The Monetary Authority of Singapore (MAS) has just released a press release with more details about the Singapore Savings Bonds (SSB) programme that I blogged about earlier.
Low barrier to invest and 6-month interest payout (Yay!)
The barrier to invest in SSB is a low sum of $500 which I would like to think that most middle-income Singaporeans should be able afford. This is half of what you would need to have in order to invest in a SGS bond or Treasury Bill. I also like that the payout of interest is set to every 6 months instead of once a year.
Ability to sell SSB and withdraw the money at any time without penalty (Yay!)
As an investor, the liquidity of bonds is always an issue because premature sale of bonds may result a loss in principal or interest. Giving bond-holders the flexibility of selling SSB without incurring any penalty is great because they can sell their SSB to capitalise on any investment opportunity that they come across.
Interest rate tied to Singapore Government Securities (SGS) rates (Meh!)
As SSB interest rates will be tied to SGS bond yields and increased over time, let’s look at how our SGS treasury bills and bonds are faring today (30 March 2015).
If you invest $1,000 in SSB today, you will receive 1% interest ($10) in a year. If you put the same amount of money in a fixed deposit, the highest interest rate in the market today is at 0.63% ($6.30) offered by RHB Singapore. Sounds like SSB is good right?
Let’s say you put in another $1,000 in the second year because you like what SSB is offering. The average interest rate you will receive for the $2,000 worth of bonds is now 1.16% ($23.20), an average of 1-year and 2-year bond yields. The highest 2-year fixed deposit interest rate available today is 1.13% ($22.60) offered by RHB Singapore. In both cases, SSB offers a slightly higher interest rate.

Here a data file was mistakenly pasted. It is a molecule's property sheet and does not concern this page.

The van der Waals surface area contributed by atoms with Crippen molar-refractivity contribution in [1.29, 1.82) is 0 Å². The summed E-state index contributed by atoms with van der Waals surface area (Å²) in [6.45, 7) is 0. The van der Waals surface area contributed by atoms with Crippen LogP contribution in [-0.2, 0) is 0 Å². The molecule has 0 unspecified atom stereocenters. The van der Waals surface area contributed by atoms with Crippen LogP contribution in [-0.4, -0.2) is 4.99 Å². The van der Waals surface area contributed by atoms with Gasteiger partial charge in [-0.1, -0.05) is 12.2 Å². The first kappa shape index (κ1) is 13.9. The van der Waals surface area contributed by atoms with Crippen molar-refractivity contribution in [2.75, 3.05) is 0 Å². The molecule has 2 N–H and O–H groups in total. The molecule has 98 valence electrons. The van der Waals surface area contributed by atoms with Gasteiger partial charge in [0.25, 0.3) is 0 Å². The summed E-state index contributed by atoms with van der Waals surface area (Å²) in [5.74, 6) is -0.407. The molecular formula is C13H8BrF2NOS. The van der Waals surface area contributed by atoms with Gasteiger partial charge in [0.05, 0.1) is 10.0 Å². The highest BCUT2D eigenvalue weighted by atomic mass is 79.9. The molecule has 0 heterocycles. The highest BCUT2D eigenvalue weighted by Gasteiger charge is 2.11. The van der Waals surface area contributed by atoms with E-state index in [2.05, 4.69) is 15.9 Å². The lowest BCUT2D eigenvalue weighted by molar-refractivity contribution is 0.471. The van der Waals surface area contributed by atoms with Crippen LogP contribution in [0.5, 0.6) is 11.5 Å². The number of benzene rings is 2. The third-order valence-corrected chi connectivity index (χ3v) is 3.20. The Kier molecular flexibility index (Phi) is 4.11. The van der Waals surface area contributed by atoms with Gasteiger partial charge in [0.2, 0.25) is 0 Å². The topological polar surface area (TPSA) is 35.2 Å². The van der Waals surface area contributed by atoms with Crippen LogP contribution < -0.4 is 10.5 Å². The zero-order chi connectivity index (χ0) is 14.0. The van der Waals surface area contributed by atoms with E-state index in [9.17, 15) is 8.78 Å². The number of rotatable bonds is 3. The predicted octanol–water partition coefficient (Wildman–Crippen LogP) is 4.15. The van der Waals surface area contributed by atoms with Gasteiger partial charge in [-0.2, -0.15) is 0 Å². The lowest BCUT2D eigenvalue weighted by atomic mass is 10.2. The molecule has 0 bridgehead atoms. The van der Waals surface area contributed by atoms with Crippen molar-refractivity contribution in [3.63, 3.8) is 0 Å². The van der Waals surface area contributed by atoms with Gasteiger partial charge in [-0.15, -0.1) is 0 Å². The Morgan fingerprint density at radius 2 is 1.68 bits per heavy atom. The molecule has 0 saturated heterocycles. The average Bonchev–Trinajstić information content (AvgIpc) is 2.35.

A fluctuating interest rate (Yay and Meh!)
If you look at the SGS website, you would see that bond yields fluctuate every day. As SSB interest rates are tied to SGS bond yields, you would expect them to fluctuate on a daily basis as well.
The fluctuation could go both ways for investors. Over the past week, we see 1-year SGS bond yields gradually inching up bit by bit to 1% as of 30th March. That is a good thing, but there are also cases where SGS bond yields decrease due to various factors. Fortunately SSB bond-holders will be able to sell at any point in time without incurring any penalty. That means if SGS bond yields are too low, one could always switch to fixed deposits or other forms of fixed income investments.
Will I invest in SSB if it was available today?
As of today, the interest rates offered by SSB is definitely better than the current fixed deposits offered in the market. However, I don’t have any fixed deposits under my name anyway. Instead, my money is all kept in my OCBC 360 account which generates 2.05% interest per year. That is definitely higher than what SSB is offering so I’m unlikely to make the switch.
I would adopt a wait-and-see approach and find out how the market reacts when SSB becomes a reality. Banks would definitely have to increase their fixed deposit interest rates to retain their customers. I’m also hearing rumours that the OCBC 360 account may have some adjustments made to their current interest rates so it may be a reason for me to switch to SSB too.
Here’s an infographic about the Singapore Savings Bond that was created by Business Time.